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Crestview, Florida

Coordinates: 30°45′15″N 86°34′22″W / 30.75417°N 86.57278°W / 30.75417; -86.57278
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Crestview, Florida
City of Crestview
Okaloosa County's Courthouse (built 2018-2019)
Okaloosa County's Courthouse (built 2018-2019)
Location in Okaloosa County and the state of Florida
Location in Okaloosa County and the state of Florida
Coordinates: 30°45′15″N 86°34′22″W / 30.75417°N 86.57278°W / 30.75417; -86.57278
Country United States
State Florida
 • TypeCouncil-Manager[2]
 • MayorJB Whitten
 • Mayor Pro TemDouglas Capps
 • Council MembersJoe Blocker,
Andrew Rencich,
Cynthia Brown, and
Ryan Bullard
 • City ManagerTim Bolduc
 • City ClerkMaryanne Girard
 • Total17.27 sq mi (44.74 km2)
 • Land17.03 sq mi (44.11 km2)
 • Water0.24 sq mi (0.63 km2)
236 ft (72 m)
 • Total27,134
 • Density1,593.12/sq mi (615.12/km2)
Time zoneUTC−6 (Central (CST))
 • Summer (DST)UTC−5 (CDT)
ZIP codes
32536, 32539
Area code850
FIPS code12-15475[4]
GNIS feature ID0281044[5]

Crestview is the largest city in Okaloosa County, Florida, United States. The population was 27,134 at the 2020 census, up from 20,978 at the 2010 census.[6] It is the county seat of Okaloosa County.[7] With an elevation of 235 feet (72 m) above sea level, it is one of the highest points in the state.

Crestview is a principal city of the Crestview—Fort Walton BeachDestin, Florida Metropolitan Statistical Area.


Former Okaloosa County courthouse in March 2008 (replaced in 2018)

Crestview was largely an outgrowth of the coming of railroad service to the west Panhandle of Florida.[8]

The Pensacola and Atlantic Railroad Company, chartered in 1881, opened its line between Pensacola and Chattahoochee in January 1883. Soon two express passenger trains, the Atlantic Express and the Gulf Express, and a local accommodation train that stopped everywhere, were in daily operation. The expresses took about six hours to make the run, the local, thirteen hours. When the railroad company was unable to cover the interest owed bondholders, the Louisville and Nashville Railroad covered the shortfalls until 1885, and then foreclosed, merging the route into their system as the L & N's Pensacola and Atlantic Division.[9]

In 1894, sawmill operator W. B. Wright opened the 26-mile (42 km) Yellow River Railroad between Crestview and Florala, Alabama via Auburn, Campton, and Laurel Hill. The L & N supplied the line with freight cars, and in 1906, purchased the operation,[10] as the Yellow River Branch. This line, without any major shippers on it to make it profitable, was used for freight car storage for a time in the early 1980s and then was abandoned with 25.3 miles of the route lifted after May 1985,[11] although the right of way still exists, with some portions paved as local streets.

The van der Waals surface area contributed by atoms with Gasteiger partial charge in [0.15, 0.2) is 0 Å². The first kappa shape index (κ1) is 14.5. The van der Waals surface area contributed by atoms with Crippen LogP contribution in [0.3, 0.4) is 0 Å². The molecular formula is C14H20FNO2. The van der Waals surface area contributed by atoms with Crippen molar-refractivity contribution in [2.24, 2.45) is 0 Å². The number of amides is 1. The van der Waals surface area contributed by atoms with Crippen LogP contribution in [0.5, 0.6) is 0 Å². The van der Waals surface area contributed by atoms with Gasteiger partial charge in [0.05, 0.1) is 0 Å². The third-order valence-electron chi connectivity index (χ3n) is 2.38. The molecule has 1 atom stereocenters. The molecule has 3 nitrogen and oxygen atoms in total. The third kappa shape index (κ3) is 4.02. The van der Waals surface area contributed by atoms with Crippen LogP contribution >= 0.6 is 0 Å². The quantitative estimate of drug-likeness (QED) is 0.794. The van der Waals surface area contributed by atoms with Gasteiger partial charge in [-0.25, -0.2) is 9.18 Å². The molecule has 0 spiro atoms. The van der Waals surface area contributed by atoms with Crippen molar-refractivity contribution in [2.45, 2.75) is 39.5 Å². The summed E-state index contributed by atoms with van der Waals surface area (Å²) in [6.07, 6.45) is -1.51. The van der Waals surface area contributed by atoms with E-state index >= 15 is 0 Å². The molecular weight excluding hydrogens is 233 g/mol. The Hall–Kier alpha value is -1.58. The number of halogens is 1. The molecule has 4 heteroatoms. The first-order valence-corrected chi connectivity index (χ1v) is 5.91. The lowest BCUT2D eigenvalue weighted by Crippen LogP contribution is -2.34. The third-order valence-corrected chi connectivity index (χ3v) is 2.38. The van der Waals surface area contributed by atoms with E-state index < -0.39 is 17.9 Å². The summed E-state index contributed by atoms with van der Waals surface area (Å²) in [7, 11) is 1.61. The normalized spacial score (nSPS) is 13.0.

Crestview was officially incorporated as a city in 1916.[1] The 1920 US Census for the City of Crestview showed that the population consisted of 500 residents.[12]

On July 23, 1920, Crestview hosted the first public hanging for Okaloosa County. Robert Blackwell was convicted of killing Nancy and Bud Davis in 1917, and received the death penalty. One week prior to the date of his hanging, Blackwell confessed, and his confession was printed in area newspapers on his hanging day.[13] The second and last Okaloosa County hangings took place in Crestview, Florida on September 23, 1921. Thousands of curious onlookers came from surrounding states. Putnam Ponsell and Jacob Benjamin Marin were publicly hanged for killing John F. Tuggle. This double hanging in 1921 was the last public hanging in Florida.[14]

Smith-Johnson Company, Inc. opened a garment factory in Crestview in 1937 that utilized 250 machines and employed "around 300 persons".[15]

A modern bus terminal served by the Greyhound Lines' Jacksonville-Los Angeles route, as well as connections north to Atlanta, Memphis and New York,[16] featuring waiting rooms, lounge, smoking rooms, restaurant, and loading concourse, opened on the corner of Ferdon and Pearl Streets on Friday 9 May 1941. As per the standards of the era, it was segregated.[17]

As nearby Eglin Field was expanded into a major testing base, the Louisville and Nashville Railroad laid a long sidetrack in Crestview in the spring of 1941 to handle the number of oil tank cars required to supply the Asphault Products Company with material for the vast paving job of the ten new airfields. A fleet of trucks were operated round the clock to offload an estimated 180 car loads of petroleum product for the task.[18]

A recreation center for enlisted men at the expanding Eglin Field was opened in Crestview on Saturday, June 21, 1941, through the efforts of the Community Recreation Council, the Works Progress Administration, and the Okaloosa Progressive Association.[19][20]